The ``physical'' environment presented by the simulator is quite simple, consisting of the energy resource (CPU time) doled out rather uniformly by the time slicer, and memory space which is completely uniform and always available. In light of the nature of the physical environment, the implicit fitness function would presumably favor the evolution of creatures which are able to replicate with less CPU time, and this does in fact occur. However, much of the evolution in the system consists of the creatures discovering ways to exploit one-another. The creatures invent their own fitness functions through adaptation to their biotic (``living'') environment. These ecological interactions are not programmed into the system, but emerge spontaneously as the creatures discover each other and invent their own games.
In the Tierran world, creatures which initially do not interact, discover means to exploit one another, and in response, means to avoid exploitation. The original fitness landscape of the ancestor consists only of the efficiency parameters of the replication algorithm, in the context of the properties of the reaper and slicer queues. When by chance, genotypes appear that exploit other creatures, selection acts to perfect the mechanisms of exploitation, and mechanisms of defense to that exploitation. The original fitness landscape was based only on adaptations of the organism to its physical environment. The new fitness landscape retains those features, but adds to it adaptations to the biotic environment, the other creatures. Because the fitness landscape includes an ever increasing realm of adaptations to other creatures which are themselves evolving, it can facilitate an auto-catalytic increase in complexity and diversity of organisms.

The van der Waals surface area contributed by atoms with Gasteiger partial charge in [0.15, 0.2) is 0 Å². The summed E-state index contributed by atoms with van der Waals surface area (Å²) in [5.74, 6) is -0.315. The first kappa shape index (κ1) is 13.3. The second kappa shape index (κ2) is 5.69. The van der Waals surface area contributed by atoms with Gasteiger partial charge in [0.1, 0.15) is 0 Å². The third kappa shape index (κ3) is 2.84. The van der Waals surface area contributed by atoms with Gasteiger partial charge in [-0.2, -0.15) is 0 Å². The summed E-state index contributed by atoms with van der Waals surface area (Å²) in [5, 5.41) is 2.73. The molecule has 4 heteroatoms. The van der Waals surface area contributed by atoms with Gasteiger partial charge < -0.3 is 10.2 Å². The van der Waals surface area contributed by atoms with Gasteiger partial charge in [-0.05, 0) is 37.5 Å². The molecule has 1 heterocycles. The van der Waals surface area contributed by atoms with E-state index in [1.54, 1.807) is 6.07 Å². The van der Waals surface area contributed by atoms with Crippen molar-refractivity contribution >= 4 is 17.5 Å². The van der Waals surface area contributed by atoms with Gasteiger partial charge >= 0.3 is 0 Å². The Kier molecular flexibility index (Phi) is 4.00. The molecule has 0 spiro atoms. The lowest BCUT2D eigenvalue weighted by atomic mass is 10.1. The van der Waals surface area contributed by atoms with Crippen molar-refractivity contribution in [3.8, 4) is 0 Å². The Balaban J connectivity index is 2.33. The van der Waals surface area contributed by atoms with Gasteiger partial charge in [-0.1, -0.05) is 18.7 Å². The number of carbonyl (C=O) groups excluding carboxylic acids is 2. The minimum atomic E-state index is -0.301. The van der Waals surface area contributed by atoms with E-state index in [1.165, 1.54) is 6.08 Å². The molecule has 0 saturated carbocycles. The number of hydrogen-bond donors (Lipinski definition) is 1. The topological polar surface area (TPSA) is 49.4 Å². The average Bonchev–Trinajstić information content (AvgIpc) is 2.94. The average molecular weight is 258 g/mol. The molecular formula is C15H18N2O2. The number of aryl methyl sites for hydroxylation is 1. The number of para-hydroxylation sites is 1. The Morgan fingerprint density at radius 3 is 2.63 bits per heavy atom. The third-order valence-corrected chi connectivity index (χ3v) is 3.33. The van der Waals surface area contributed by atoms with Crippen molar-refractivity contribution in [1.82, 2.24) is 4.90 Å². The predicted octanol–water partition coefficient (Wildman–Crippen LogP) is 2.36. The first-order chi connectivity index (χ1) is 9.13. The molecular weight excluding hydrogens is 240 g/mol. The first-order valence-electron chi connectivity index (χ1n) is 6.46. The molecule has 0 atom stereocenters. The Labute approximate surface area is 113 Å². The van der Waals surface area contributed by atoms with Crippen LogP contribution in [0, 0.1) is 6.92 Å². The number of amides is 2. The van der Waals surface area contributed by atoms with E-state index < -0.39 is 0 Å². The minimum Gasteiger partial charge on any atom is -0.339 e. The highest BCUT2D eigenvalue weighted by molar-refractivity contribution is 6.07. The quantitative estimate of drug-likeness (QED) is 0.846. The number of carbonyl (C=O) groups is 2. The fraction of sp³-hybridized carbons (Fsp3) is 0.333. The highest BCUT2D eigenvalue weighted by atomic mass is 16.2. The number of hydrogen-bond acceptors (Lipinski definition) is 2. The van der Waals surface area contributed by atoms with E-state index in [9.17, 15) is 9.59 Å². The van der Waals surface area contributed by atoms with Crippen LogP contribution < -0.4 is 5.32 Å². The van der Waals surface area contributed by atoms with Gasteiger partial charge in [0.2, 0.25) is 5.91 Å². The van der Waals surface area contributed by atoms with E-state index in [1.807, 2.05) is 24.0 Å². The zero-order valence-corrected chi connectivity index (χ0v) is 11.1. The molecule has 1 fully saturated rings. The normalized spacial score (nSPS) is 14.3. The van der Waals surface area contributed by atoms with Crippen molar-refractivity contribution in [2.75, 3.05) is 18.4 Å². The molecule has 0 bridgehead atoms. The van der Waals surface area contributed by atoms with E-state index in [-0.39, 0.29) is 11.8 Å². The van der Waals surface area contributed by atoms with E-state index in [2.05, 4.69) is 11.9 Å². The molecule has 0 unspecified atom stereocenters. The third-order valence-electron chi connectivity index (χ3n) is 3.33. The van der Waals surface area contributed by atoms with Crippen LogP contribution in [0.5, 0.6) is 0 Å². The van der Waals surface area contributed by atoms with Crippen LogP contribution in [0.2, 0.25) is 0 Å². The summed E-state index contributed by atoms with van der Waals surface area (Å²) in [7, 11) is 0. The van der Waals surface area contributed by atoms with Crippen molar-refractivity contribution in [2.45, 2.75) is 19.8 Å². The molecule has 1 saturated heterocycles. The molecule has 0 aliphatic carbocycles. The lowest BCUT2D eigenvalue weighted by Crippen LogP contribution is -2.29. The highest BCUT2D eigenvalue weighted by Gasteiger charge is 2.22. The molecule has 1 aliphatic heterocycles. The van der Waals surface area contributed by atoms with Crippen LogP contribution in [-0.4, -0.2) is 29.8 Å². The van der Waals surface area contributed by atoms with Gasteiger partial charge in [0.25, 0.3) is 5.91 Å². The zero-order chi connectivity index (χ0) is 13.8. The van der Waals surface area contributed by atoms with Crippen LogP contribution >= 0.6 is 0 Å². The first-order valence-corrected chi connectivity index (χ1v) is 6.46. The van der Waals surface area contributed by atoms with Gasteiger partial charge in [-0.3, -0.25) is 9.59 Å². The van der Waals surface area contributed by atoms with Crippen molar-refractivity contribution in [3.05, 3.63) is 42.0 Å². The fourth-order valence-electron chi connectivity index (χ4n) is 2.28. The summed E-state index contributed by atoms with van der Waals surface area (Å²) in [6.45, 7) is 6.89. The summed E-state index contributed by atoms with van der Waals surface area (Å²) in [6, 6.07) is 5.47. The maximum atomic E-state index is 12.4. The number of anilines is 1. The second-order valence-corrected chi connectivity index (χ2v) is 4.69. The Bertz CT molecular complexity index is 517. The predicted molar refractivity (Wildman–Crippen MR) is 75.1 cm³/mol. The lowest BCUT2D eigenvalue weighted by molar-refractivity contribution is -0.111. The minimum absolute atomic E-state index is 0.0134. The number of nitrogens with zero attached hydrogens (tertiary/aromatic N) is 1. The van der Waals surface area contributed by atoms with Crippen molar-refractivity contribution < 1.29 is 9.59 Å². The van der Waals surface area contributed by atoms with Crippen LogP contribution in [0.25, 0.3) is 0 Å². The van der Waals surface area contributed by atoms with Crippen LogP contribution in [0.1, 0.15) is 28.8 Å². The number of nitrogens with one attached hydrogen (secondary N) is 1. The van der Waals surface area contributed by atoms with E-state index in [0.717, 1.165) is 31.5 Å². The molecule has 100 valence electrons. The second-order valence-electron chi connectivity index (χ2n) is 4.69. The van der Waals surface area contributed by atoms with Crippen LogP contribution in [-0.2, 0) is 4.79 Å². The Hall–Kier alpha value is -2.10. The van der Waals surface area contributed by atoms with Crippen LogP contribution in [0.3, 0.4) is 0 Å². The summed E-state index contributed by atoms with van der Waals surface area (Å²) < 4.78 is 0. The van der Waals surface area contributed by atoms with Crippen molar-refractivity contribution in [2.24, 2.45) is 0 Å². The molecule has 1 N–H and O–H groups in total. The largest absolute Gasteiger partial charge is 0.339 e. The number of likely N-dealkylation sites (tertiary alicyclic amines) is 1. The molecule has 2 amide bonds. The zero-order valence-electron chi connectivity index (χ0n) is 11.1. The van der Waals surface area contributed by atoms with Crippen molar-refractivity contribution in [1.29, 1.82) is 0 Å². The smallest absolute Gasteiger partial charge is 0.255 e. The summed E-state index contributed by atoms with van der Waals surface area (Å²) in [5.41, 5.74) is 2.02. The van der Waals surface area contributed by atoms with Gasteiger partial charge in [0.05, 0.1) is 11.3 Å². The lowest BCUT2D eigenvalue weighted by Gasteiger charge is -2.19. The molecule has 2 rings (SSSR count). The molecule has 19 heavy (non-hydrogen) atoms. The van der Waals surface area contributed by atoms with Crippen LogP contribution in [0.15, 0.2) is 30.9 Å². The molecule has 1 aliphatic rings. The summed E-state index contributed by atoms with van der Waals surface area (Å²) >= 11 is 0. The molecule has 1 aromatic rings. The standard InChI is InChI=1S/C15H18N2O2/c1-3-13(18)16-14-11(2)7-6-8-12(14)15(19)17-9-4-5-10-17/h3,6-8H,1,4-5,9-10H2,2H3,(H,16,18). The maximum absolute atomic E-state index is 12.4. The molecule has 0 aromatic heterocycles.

Evolutionary theory suggests that adaptation to the biotic environment (other organisms) rather than to the physical environment is the primary force driving the auto-catalytic diversification of organisms (). It is encouraging to discover that the process has already begun in the Tierran world. It is worth noting that the results presented here are based on evolution of the first creature that I designed, written in the first instruction set that I designed. Comparison to the creatures that have evolved shows that the one I designed is not a particularly clever one. Also, the instruction set that the creatures are based on is certainly not very powerful (apart from those special features incorporated to enhance its evolvability). It would appear then that it is rather easy to create life. Evidently, virtual life is out there, waiting for us to provide environments in which it may evolve.